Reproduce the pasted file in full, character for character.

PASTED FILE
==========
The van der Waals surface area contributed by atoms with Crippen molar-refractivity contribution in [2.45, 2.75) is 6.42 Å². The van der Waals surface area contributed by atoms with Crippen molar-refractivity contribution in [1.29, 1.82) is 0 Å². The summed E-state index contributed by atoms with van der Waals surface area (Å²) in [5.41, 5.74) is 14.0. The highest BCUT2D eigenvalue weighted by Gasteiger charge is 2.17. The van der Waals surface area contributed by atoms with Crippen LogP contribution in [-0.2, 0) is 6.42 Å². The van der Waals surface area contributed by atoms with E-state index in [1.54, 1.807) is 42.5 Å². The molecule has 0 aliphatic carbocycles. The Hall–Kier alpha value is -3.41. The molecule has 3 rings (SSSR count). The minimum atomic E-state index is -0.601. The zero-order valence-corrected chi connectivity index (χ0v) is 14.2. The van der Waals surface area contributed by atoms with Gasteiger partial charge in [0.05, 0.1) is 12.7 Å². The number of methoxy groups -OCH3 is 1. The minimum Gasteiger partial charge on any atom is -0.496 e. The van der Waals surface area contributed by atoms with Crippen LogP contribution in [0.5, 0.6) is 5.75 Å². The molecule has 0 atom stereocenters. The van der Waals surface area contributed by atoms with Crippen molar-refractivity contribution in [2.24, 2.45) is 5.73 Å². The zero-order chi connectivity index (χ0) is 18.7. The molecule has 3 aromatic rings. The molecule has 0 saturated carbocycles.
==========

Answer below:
The van der Waals surface area contributed by atoms with Crippen molar-refractivity contribution in [2.45, 2.75) is 6.42 Å². The van der Waals surface area contributed by atoms with Crippen molar-refractivity contribution in [1.29, 1.82) is 0 Å². The summed E-state index contributed by atoms with van der Waals surface area (Å²) in [5.41, 5.74) is 14.0. The highest BCUT2D eigenvalue weighted by Gasteiger charge is 2.17. The van der Waals surface area contributed by atoms with Crippen LogP contribution in [-0.2, 0) is 6.42 Å². The van der Waals surface area contributed by atoms with E-state index in [1.54, 1.807) is 42.5 Å². The molecule has 0 aliphatic carbocycles. The Hall–Kier alpha value is -3.41. The molecule has 3 rings (SSSR count). The minimum atomic E-state index is -0.601. The zero-order valence-corrected chi connectivity index (χ0v) is 14.2. The van der Waals surface area contributed by atoms with Gasteiger partial charge in [0.05, 0.1) is 12.7 Å². The number of methoxy groups -OCH3 is 1. The minimum Gasteiger partial charge on any atom is -0.496 e. The van der Waals surface area contributed by atoms with Crippen LogP contribution in [0.5, 0.6) is 5.75 Å². The molecule has 0 atom stereocenters. The van der Waals surface area contributed by atoms with Crippen molar-refractivity contribution in [2.24, 2.45) is 5.73 Å². The zero-order chi connectivity index (χ0) is 18.7. The molecule has 3 aromatic rings. The molecule has 0 saturated carbocycles.